DALLAS -- Ever since Netflix announced plans to raise prices for customers who want both its DVD and streaming services, the company has been bleeding subscribers, so the company backtracked this week.
With demand soaring, the movie and TV studios that sell their content to Netflix are raising their prices.
Netflix has seen its U.S. subscriber count grow, but because of its recent maneuverings, Netflix stock has fallen more than 50 percent in the past six months.
Some say the maneuvering is a prelude to a sale, as the company can't generate cash to pay for acquiring licenses for streaming video.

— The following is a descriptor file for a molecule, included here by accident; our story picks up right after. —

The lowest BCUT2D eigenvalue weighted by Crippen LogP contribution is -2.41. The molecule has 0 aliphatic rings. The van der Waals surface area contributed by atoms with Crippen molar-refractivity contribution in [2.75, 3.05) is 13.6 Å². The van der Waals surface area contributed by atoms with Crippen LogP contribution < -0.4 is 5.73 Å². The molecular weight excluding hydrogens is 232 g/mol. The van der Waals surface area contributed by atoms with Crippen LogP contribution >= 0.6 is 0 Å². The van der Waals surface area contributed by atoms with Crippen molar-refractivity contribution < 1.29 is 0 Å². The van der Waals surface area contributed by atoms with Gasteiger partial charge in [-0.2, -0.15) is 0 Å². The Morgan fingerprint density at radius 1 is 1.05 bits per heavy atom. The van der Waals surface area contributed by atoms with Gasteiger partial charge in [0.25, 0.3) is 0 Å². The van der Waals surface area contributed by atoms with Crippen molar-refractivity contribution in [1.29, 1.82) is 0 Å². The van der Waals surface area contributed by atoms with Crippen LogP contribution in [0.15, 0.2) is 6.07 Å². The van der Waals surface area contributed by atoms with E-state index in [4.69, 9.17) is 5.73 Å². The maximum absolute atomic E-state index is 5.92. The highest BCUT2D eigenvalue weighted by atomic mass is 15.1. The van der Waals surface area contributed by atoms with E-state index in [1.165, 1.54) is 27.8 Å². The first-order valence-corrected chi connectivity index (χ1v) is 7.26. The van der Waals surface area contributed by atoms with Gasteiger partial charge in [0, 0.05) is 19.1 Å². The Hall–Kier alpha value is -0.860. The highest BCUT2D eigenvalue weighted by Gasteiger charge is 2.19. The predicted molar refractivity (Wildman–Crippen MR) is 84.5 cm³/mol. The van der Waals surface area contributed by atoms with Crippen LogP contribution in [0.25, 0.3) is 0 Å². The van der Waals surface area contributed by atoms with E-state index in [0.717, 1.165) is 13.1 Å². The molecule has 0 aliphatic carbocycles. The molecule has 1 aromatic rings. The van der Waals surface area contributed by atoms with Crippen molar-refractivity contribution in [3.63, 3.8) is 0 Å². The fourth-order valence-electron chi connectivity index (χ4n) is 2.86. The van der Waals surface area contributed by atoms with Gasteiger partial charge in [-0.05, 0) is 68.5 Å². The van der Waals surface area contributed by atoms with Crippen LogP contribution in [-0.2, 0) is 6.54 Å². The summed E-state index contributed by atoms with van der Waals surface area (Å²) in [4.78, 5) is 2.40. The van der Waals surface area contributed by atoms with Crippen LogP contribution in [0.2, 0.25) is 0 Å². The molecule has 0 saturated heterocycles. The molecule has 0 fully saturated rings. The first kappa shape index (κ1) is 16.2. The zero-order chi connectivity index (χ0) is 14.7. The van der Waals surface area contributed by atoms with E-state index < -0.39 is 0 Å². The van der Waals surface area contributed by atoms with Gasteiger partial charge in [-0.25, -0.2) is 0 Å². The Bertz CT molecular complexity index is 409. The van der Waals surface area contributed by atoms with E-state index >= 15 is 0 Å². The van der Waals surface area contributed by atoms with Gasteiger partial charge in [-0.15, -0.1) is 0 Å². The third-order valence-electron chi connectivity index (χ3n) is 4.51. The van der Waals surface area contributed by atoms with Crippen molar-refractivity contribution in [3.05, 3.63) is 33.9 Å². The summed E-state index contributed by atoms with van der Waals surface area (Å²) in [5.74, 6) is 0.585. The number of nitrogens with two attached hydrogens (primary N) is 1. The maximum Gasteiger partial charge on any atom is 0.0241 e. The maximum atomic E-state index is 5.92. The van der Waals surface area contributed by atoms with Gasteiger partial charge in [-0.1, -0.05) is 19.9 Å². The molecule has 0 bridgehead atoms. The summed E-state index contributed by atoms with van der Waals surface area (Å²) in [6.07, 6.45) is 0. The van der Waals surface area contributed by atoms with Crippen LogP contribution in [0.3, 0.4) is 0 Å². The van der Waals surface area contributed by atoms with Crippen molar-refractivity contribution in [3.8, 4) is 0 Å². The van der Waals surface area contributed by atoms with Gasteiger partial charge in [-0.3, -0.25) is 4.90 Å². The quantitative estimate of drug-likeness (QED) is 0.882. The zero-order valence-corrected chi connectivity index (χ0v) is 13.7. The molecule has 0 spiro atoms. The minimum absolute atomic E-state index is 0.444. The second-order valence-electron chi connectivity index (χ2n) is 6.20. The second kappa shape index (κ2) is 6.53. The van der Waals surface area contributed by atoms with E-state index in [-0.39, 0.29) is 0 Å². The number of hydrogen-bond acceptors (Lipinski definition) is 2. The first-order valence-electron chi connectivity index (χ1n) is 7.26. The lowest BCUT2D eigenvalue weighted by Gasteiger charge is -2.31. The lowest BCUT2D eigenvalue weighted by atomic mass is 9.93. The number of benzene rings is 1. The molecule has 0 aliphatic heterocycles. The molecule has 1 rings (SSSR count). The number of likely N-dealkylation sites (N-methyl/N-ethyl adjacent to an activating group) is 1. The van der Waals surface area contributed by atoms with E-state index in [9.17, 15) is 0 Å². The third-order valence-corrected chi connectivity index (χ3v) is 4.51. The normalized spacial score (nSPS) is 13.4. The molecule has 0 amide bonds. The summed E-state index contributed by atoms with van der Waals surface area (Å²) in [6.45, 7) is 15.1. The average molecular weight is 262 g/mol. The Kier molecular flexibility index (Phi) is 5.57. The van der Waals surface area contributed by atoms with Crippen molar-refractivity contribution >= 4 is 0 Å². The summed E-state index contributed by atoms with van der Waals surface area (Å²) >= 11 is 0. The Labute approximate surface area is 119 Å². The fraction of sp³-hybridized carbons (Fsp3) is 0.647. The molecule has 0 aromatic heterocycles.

And Netflix competitors are ramping up.
A Blockbuster push is coming from new parent company Dish Network LLC, which recently launched its Blockbuster Movie Pass service to offer streaming videos and Starz content, and DVDs, Blu-ray discs and video games by mail. Executives have hinted it will soon open the service to everyone. Dish also reportedly is one of the top bidders for Hulu, another online video site.
Amazon.com Inc., another rumored Hulu bidder, offers video-streaming and downloads through its website and will expand that availability when its Kindle Fire tablet launches this year.
Apple, Microsoft and Google are building their own video platforms, while cable providers are offering a variety of apps and services to let subscribers watch live TV channels over the Internet or access on-demand content through a TV, smartphone or tablet.